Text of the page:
Patients are asking increasingly often for quicker access to new, innovative medicines. This requires a more effective use of flexible marketing authorisation procedures. Manufacturers, marketing authorisation and reimbursement authorities, patients and healthcare providers are working together to explore what is required to achieve this. RIVM investigated what benefits and potential hurdles might influence this new marketing authorisation concept.
The demand for quicker access to new, innovative medicinal products that are not yet licensed or for which reimbursement via the health insurance system is not yet available is increasing. Therefore the European Medicines Agency (EMA) is looking whether early consultation between manufacturers, marketing authorisation and reimbursement authorities, patients and healthcare providers can contribute to using existing flexible marketing authorisation procedures more effectively. This way of looking at existing procedures in a different manner is called ‘adaptive pathways’. For example, it is intended that the procedures for marketing authorisation and reimbursement, which currently take place one after the other, should run in parallel as far as possible. Furthermore, patients and healthcare providers will be involved structurally and at an early stage in the processes of clinical study design, the development pathway, marketing authorisation and reimbursement.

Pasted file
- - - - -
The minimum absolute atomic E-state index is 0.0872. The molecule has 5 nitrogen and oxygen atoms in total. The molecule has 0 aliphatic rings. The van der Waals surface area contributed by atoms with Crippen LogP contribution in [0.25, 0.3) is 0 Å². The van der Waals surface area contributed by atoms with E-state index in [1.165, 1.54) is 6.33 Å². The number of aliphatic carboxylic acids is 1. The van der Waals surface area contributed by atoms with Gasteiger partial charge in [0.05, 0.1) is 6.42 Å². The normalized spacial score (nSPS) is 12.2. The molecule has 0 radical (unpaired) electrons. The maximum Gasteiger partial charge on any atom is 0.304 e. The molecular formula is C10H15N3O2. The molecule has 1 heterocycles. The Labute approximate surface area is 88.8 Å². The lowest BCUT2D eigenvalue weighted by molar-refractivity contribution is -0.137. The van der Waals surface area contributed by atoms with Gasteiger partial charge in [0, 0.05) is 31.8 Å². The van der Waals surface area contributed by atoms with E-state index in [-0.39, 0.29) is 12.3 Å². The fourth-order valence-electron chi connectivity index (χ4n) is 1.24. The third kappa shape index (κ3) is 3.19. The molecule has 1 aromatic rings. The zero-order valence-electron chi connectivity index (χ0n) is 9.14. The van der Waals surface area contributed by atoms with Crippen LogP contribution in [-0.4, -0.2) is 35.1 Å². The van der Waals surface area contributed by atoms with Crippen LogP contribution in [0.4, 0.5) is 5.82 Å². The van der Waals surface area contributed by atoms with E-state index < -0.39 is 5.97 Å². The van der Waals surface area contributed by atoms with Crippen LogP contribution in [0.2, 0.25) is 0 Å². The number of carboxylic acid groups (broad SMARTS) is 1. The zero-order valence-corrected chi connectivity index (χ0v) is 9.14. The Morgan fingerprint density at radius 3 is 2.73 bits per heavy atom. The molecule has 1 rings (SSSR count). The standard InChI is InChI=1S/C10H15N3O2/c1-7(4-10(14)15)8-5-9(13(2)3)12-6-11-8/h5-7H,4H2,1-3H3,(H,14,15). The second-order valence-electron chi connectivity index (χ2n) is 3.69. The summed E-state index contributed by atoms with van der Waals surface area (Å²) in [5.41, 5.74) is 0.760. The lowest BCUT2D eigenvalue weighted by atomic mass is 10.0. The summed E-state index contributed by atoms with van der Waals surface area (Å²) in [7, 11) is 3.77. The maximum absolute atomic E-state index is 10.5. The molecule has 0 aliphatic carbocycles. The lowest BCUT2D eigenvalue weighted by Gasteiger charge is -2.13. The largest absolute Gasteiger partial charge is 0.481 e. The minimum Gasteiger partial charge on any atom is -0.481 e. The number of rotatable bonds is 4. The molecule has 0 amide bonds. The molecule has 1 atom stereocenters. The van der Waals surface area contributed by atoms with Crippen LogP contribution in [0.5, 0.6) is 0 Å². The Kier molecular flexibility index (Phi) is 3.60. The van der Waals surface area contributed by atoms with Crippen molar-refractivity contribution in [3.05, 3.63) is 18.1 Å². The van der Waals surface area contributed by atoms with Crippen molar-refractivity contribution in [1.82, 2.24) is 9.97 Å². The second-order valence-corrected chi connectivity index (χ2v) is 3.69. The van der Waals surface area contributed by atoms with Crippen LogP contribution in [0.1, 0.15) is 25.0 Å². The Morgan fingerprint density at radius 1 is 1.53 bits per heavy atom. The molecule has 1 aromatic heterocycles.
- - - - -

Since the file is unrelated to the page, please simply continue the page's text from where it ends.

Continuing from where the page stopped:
Research by RIVM shows that the parties that would be involved with or affected by adaptive pathways in the Dutch situation do see added value in it. They are positive about the early collaboration between the Dutch Medicines Evaluation Board, patients, healthcare providers and reimbursement authorities. They expect that adaptive pathways will enable medicines to better match patients’ demands and perhaps do so more cost-effectively. What this means for the reimbursement of these kinds of products needs to be studied more thoroughly.
At the same time, the parties interviewed point out that greater investment is required to monitor the safety and quality of medicinal products after they are licensed. This can, for instance, be done through extended or adapted patient records and monitoring systems. In addition, they indicate that bridging the time gap between international marketing authorisation and inclusion in the national reimbursement system is a very complex issue. This would require extensive coordination and cooperation at international level. Furthermore, they think clear agreements are necessary to decide what to do when early accepted medicines do not add the expected value. There should be a discussion whether these medicines can be withdrawn from the market.